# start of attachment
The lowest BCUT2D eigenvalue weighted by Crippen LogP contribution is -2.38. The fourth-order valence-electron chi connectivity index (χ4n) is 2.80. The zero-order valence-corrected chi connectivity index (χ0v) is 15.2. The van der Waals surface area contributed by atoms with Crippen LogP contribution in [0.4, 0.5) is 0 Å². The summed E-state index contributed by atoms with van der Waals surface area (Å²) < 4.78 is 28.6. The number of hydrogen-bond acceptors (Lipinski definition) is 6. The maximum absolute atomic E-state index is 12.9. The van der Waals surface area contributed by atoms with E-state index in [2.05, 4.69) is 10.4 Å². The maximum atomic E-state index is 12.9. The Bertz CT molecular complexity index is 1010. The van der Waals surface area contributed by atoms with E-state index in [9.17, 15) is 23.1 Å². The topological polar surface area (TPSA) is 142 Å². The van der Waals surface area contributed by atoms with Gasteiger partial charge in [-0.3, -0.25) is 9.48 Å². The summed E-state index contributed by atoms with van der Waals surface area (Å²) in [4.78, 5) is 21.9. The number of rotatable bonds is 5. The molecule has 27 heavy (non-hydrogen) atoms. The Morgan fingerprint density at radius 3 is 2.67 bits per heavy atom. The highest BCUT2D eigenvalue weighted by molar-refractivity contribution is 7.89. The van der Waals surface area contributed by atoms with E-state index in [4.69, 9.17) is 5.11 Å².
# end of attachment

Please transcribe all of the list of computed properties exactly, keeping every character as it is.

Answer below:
The lowest BCUT2D eigenvalue weighted by Crippen LogP contribution is -2.38. The fourth-order valence-electron chi connectivity index (χ4n) is 2.80. The zero-order valence-corrected chi connectivity index (χ0v) is 15.2. The van der Waals surface area contributed by atoms with Crippen LogP contribution in [0.4, 0.5) is 0 Å². The summed E-state index contributed by atoms with van der Waals surface area (Å²) < 4.78 is 28.6. The number of hydrogen-bond acceptors (Lipinski definition) is 6. The maximum absolute atomic E-state index is 12.9. The van der Waals surface area contributed by atoms with E-state index in [2.05, 4.69) is 10.4 Å². The maximum atomic E-state index is 12.9. The Bertz CT molecular complexity index is 1010. The van der Waals surface area contributed by atoms with E-state index in [9.17, 15) is 23.1 Å². The topological polar surface area (TPSA) is 142 Å². The van der Waals surface area contributed by atoms with Gasteiger partial charge in [-0.3, -0.25) is 9.48 Å². The summed E-state index contributed by atoms with van der Waals surface area (Å²) in [4.78, 5) is 21.9. The number of rotatable bonds is 5. The molecule has 27 heavy (non-hydrogen) atoms. The Morgan fingerprint density at radius 3 is 2.67 bits per heavy atom. The highest BCUT2D eigenvalue weighted by molar-refractivity contribution is 7.89. The van der Waals surface area contributed by atoms with E-state index in [4.69, 9.17) is 5.11 Å².